Learning to give priority to what is best for all

Terry Mollner brokered the sale of Ben & Jerry’s, the socially conscious Vermont ice cream makers, to Unilever, the third largest consumer products company in the world. His goal was to protect the deep investment in social activism and commitment to sustainability that Ben & Jerry’s is known for. To do so he had to help all of the players to transcend their us vs. them thinking (what he calls blue vs red). This allowed everyone to change their fundamental pattern of thinking into what he calls a new “oneness pattern.” He tells this story about the experience. – MA

In 2000 I was the leader of a team trying to buy Ben & Jerry’s. A time came — at 2 AM — when negotiations broke down. The twenty or so representatives of Unilever, their investment bankers from Goldman Sachs, and their lawyers from Sadden Arps, had gotten up from the boardroom table, gathered their winter coats and briefcases, and were leaving through the boardroom door. I had used all of my facilitation skills to try to keep negotiations proceeding and they had not worked. I knew I could not let them leave the room: my leverage to get them back to the negotiating table would be greatly reduced.

In desperation, I pulled something out of my back pocket. It was all I could think of that might work.

When half of them were already outside the boardroom door, I asked all to come back into the room with a voice that suggested I had something new to put on the table. They froze where they were. They looked at each other to determine what to do. They non-verbally reached agreement to return to the table. They put their coats and briefcases down somewhere and sat back down. Arms were crossed and the attitude was clear:  “You better have something damn good to say!”

When all were fully settled back in their chairs at the large wooden boardroom table, I spoke. “I would like to ask everyone to be silent for a few moments. While you are silent, think about the answer to these two questions: What is the priority here? What is best for the good of all?”

I then went into total silence myself and very self-consciously looked at the table so I would not meet anyone’s eyes.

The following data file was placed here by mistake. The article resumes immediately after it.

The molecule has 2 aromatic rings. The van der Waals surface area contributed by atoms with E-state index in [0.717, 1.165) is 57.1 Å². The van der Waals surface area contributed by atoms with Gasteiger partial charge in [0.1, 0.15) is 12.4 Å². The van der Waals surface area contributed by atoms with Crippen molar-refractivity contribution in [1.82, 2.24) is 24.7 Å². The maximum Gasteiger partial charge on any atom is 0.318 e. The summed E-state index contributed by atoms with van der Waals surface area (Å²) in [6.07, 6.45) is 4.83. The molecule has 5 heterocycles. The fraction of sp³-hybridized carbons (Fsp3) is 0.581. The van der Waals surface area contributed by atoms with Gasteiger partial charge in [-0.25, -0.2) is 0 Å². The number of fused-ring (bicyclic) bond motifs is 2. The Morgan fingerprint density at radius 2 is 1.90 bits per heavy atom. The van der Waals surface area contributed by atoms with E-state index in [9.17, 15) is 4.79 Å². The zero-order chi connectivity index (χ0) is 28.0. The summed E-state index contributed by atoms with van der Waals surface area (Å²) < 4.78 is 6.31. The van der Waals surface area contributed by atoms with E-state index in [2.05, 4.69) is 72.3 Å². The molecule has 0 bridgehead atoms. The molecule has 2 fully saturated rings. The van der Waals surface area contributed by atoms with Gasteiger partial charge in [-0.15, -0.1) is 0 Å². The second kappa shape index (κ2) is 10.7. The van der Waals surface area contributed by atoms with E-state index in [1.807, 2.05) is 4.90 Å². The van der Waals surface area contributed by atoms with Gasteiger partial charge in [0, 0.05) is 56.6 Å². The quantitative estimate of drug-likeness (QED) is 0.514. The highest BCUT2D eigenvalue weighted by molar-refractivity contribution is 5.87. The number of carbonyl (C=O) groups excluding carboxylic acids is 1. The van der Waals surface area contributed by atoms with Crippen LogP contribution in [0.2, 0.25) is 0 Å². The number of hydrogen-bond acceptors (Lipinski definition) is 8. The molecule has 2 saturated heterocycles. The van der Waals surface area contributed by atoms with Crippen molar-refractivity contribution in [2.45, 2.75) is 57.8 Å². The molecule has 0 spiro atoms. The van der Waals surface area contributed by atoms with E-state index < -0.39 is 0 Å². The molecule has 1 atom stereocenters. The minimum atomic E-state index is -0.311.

We were probably only silent for two or three minutes, but to them it probably felt like ten minutes. I am quite sure they had probably never experienced anything like this in negotiations on the 57th floor of a building on Wall Street.

“What is the priority here? What is best for the good of all?”

I eventually looked up and the lead negotiator for Goldman Sachs caught my eye and motioned with them a request to speak. I motioned back that that would be fine.

He presented their position in a way that fully accommodated our position. Jim Steiker, my lead negotiator, responded in a way that fully accommodated their position. We were back into negotiations as if no polarization had ever happened.

Twice over the next couple of months we ended up in an almost deal breaking polarization, and both times I did the same thing using the same words. We would be back into negotiations within minutes as if the polarization had never occurred.

“By switching the pattern of thinking from polarization to prioritization, I had switched the pattern of thinking from separate parts to oneness.”

It was only weeks afterward that I was able to figure out why this worked. By switching the pattern of thinking from polarization to prioritization I had switched the pattern of thinking from separate parts to oneness.

The natural result was that they had begun putting the parts together to make a whole, the opposite of blue vs. red.

It was this experience that had me discover the importance of not only changing our belief and self-definition, but also changing our self-conscious primary pattern of our thinking — the wordrack on which we hang our thoughts — to the oneness pattern of thinking.

It is giving priority to priorities.

This article is reprinted with permission from Terry’s book Common Good Capitalism is Inevitable.

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